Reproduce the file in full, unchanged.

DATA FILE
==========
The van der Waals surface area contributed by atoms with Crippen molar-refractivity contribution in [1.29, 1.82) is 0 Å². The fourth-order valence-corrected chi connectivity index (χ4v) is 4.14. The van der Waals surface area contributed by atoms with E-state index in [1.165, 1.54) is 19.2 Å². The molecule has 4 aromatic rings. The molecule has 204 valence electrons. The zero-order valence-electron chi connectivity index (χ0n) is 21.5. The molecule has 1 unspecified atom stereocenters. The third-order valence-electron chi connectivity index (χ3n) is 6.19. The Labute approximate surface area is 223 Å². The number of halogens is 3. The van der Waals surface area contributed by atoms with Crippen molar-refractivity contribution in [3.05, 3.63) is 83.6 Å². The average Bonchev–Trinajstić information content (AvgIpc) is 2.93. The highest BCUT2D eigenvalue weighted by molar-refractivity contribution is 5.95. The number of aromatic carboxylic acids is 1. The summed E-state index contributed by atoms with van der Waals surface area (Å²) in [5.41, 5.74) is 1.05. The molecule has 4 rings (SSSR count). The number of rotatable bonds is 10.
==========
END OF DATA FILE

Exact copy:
The van der Waals surface area contributed by atoms with Crippen molar-refractivity contribution in [1.29, 1.82) is 0 Å². The fourth-order valence-corrected chi connectivity index (χ4v) is 4.14. The van der Waals surface area contributed by atoms with E-state index in [1.165, 1.54) is 19.2 Å². The molecule has 4 aromatic rings. The molecule has 204 valence electrons. The zero-order valence-electron chi connectivity index (χ0n) is 21.5. The molecule has 1 unspecified atom stereocenters. The third-order valence-electron chi connectivity index (χ3n) is 6.19. The Labute approximate surface area is 223 Å². The number of halogens is 3. The van der Waals surface area contributed by atoms with Crippen molar-refractivity contribution in [3.05, 3.63) is 83.6 Å². The average Bonchev–Trinajstić information content (AvgIpc) is 2.93. The highest BCUT2D eigenvalue weighted by molar-refractivity contribution is 5.95. The number of aromatic carboxylic acids is 1. The summed E-state index contributed by atoms with van der Waals surface area (Å²) in [5.41, 5.74) is 1.05. The molecule has 4 rings (SSSR count). The number of rotatable bonds is 10.